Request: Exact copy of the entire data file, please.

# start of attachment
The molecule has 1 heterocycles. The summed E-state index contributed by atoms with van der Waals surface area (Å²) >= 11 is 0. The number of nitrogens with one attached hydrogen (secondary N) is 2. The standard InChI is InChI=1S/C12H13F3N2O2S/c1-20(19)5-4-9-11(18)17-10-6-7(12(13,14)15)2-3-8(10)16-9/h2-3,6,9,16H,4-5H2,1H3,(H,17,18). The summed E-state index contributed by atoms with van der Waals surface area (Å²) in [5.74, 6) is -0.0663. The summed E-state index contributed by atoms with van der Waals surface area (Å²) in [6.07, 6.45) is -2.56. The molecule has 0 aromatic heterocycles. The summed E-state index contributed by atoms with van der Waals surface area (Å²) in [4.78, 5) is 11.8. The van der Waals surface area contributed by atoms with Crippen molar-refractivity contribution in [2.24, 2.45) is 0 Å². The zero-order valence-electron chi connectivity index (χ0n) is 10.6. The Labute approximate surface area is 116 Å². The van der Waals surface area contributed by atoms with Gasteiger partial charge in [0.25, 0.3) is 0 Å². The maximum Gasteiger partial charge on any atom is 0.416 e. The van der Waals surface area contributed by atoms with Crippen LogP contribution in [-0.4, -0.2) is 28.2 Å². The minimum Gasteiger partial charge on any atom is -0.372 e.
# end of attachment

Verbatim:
The molecule has 1 heterocycles. The summed E-state index contributed by atoms with van der Waals surface area (Å²) >= 11 is 0. The number of nitrogens with one attached hydrogen (secondary N) is 2. The standard InChI is InChI=1S/C12H13F3N2O2S/c1-20(19)5-4-9-11(18)17-10-6-7(12(13,14)15)2-3-8(10)16-9/h2-3,6,9,16H,4-5H2,1H3,(H,17,18). The summed E-state index contributed by atoms with van der Waals surface area (Å²) in [5.74, 6) is -0.0663. The summed E-state index contributed by atoms with van der Waals surface area (Å²) in [6.07, 6.45) is -2.56. The molecule has 0 aromatic heterocycles. The summed E-state index contributed by atoms with van der Waals surface area (Å²) in [4.78, 5) is 11.8. The van der Waals surface area contributed by atoms with Crippen molar-refractivity contribution in [2.24, 2.45) is 0 Å². The zero-order valence-electron chi connectivity index (χ0n) is 10.6. The Labute approximate surface area is 116 Å². The van der Waals surface area contributed by atoms with Gasteiger partial charge in [0.25, 0.3) is 0 Å². The maximum Gasteiger partial charge on any atom is 0.416 e. The van der Waals surface area contributed by atoms with Crippen LogP contribution in [-0.4, -0.2) is 28.2 Å². The minimum Gasteiger partial charge on any atom is -0.372 e.